The European Association of Percutaneous Cardiovascular Interventions (EAPCI) has published a consensus document on ischaemia with non-obstructive coronary arteries (INOCA), offering guidance on the diagnostic approach and management. Published simultaneously in European Heart Journal and EuroIntervention by a task force chaired by Vijay Kunadian (Translational and Clinical Research Institute, Newcastle University and Freeman Hospital, Newcastle upon Tyne NHS Foundation Trust, Newcastle upon Tyne, UK) and co-chaired by Alaide Chieffo (IRCCS San Raffaele Scientific Institute, Milan, Italy), it offers the views of an expert panel based on existing evidence from research and best available clinical practice, and notes gaps in knowledge and potential areas for further investigation.
The authors contend that “having a universal definition of INOCA and identifying gaps in knowledge will serve to encourage research to improve outcomes for this patient population”, and note: “INOCA patients present with a wide spectrum of symptoms and signs that are often misdiagnosed as non-cardiac, leading to underdiagnosis/investigation and under-treatment. INOCA can result from heterogeneous mechanisms, including coronary vasospasm and microvascular dysfunction and is not a benign condition. Compared to asymptomatic individuals, INOCA is associated with increased incidence of cardiovascular events, repeated hospital admissions, as well as impaired quality of life and associated increased health care costs.”
On clinical presentation, Kunadian and colleagues point out: “It is important to recognise that there is gender variation in the clinical manifestation of both obstructive and non-obstructive coronary artery disease (CAD). These differences in presentation are of particular relevance in young and middle-aged women and also men who do not present with classical anginal symptoms. With the same symptoms, women are much less likely to have obstructive CAD. Importantly, INOCA is associated with a wide variation in clinical presentation and symptom burden may vary over time. These symptoms should not be automatically classified as non-cardiac in origin, particularly given the fact that women have a much higher prevalence of INOCA than men.”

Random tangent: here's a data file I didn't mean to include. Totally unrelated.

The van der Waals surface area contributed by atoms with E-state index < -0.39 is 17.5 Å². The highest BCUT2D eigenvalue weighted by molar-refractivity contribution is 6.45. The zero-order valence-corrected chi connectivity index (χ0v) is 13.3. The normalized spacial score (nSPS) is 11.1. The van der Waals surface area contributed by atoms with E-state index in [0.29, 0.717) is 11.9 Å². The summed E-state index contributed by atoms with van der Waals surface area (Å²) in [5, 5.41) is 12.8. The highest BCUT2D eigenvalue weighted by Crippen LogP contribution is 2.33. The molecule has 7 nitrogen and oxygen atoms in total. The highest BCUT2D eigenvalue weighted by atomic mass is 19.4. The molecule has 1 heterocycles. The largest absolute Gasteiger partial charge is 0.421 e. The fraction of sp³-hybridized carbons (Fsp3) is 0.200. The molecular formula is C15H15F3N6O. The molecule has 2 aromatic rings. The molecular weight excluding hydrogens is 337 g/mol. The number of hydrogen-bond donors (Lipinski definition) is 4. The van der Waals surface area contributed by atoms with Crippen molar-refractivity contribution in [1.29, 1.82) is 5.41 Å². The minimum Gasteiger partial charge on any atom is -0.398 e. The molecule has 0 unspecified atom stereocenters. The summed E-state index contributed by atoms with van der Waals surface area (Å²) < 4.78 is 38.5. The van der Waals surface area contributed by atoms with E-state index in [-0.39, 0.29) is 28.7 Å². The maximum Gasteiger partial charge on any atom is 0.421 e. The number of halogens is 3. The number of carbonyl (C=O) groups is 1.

The document’s key messages are that a large proportion of patients undergoing coronary angiography because of angina and evidence of myocardial ischaemia do not have obstructive coronary arteries but have demonstrable ischaemia, defined as INOCA. It says non-invasive functional techniques—exercise treadmill test (ETT), transthoracic Doppler echocardiography (TTDE), myocardial contrast echocardiography (MCE), single photo emission computerised tomography (SPECT), magnetic resonance imaging (MRI), and positron emission tomography (PET)—are options to detect ischaemia in INOCA, and that invasive strategies using coronary angiography and interventional diagnostic procedures should be implemented to differentiate between vasospastic angina, microvascular angina, and non-cardiac pain. In addition, a stratified approach to the management of INOCA to address the short- and long-term well-being and prognosis is warranted and, given the lack of in-depth knowledge, further research is urgently needed to increase mechanistic understanding and to develop innovative therapies to better manage the condition.
Among the recommendations the paper makes are that INOCA should be recognised as a clinically important entity in daily clinical practice; a systematic approach to diagnose and treat these patients should be implemented by clinicians and interventional cardiologists dealing with these patients; national and international scientific societies, as well as the pharmaceutical and biomedical industries, need to support future research to address the incomplete understanding of the pathophysiology, the lack of targeted pharmacological treatment, and the evidence-based management of patients with INOCA; and awareness of this condition needs to be created through campaigns and media to ensure timely provision of care to patients.
The consensus document was put together in collaboration with the European Society of Cardiology Working Group on Coronary Pathophysiology & Microcirculation and endorsed by COVADIS (Coronary Vasomotor Disorders International Study) group, and was proposed by the EAPCI Women’s Committee and its members.
Kunadian emphasised to Cardiovascular News that “thus far patients, in particular women, with non-obstructive coronary arteries have perhaps been told ‘they have nothing wrong with them’ despite the fact they continue to have symptoms. We hope that our document will raise the much needed awareness of this condition both among patients and the treating clinicians so that these patients will now receive the right care. This is important given INOCA is not a benign condition, it is indeed associated with adverse outcomes for our patients”.